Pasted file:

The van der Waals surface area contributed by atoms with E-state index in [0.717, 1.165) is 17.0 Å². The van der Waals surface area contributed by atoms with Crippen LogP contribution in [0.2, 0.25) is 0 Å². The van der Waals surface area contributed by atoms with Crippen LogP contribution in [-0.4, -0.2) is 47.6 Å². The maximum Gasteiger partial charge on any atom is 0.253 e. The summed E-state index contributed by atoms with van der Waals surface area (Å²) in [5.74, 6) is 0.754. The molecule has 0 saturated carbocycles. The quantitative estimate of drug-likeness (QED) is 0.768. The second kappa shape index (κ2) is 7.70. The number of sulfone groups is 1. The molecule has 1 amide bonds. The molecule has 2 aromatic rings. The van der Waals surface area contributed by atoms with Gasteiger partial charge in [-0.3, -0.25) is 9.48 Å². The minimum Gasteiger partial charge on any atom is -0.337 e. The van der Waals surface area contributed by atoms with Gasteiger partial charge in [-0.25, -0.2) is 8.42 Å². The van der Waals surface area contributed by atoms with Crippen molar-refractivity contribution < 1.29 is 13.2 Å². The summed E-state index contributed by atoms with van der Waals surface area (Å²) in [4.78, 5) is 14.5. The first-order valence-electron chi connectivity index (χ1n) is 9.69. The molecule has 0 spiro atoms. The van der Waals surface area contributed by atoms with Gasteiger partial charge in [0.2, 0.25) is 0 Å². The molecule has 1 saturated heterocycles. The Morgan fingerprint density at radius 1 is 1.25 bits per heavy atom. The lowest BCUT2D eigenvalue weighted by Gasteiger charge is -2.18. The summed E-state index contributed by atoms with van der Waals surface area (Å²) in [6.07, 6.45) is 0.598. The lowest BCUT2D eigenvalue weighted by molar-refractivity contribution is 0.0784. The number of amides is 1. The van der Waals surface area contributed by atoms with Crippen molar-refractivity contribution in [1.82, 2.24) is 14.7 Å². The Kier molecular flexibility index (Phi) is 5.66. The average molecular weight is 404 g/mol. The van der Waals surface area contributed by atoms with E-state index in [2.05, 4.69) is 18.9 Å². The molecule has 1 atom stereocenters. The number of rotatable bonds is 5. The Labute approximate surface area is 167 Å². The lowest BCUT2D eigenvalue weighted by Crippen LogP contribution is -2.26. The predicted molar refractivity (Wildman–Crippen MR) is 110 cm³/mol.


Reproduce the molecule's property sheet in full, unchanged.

The van der Waals surface area contributed by atoms with E-state index in [0.717, 1.165) is 17.0 Å². The van der Waals surface area contributed by atoms with Crippen LogP contribution in [0.2, 0.25) is 0 Å². The van der Waals surface area contributed by atoms with Crippen LogP contribution in [-0.4, -0.2) is 47.6 Å². The maximum Gasteiger partial charge on any atom is 0.253 e. The summed E-state index contributed by atoms with van der Waals surface area (Å²) in [5.74, 6) is 0.754. The molecule has 0 saturated carbocycles. The quantitative estimate of drug-likeness (QED) is 0.768. The second kappa shape index (κ2) is 7.70. The number of sulfone groups is 1. The molecule has 1 amide bonds. The molecule has 2 aromatic rings. The van der Waals surface area contributed by atoms with Gasteiger partial charge in [-0.3, -0.25) is 9.48 Å². The minimum Gasteiger partial charge on any atom is -0.337 e. The van der Waals surface area contributed by atoms with Gasteiger partial charge in [-0.25, -0.2) is 8.42 Å². The van der Waals surface area contributed by atoms with Crippen molar-refractivity contribution < 1.29 is 13.2 Å². The summed E-state index contributed by atoms with van der Waals surface area (Å²) in [4.78, 5) is 14.5. The first-order valence-electron chi connectivity index (χ1n) is 9.69. The molecule has 0 spiro atoms. The van der Waals surface area contributed by atoms with Gasteiger partial charge in [0.2, 0.25) is 0 Å². The molecule has 1 saturated heterocycles. The Morgan fingerprint density at radius 1 is 1.25 bits per heavy atom. The lowest BCUT2D eigenvalue weighted by Gasteiger charge is -2.18. The summed E-state index contributed by atoms with van der Waals surface area (Å²) in [6.07, 6.45) is 0.598. The lowest BCUT2D eigenvalue weighted by molar-refractivity contribution is 0.0784. The number of amides is 1. The van der Waals surface area contributed by atoms with Crippen molar-refractivity contribution in [1.82, 2.24) is 14.7 Å². The Kier molecular flexibility index (Phi) is 5.66. The average molecular weight is 404 g/mol. The van der Waals surface area contributed by atoms with E-state index in [2.05, 4.69) is 18.9 Å². The molecule has 1 atom stereocenters. The number of rotatable bonds is 5. The Labute approximate surface area is 167 Å². The lowest BCUT2D eigenvalue weighted by Crippen LogP contribution is -2.26. The predicted molar refractivity (Wildman–Crippen MR) is 110 cm³/mol.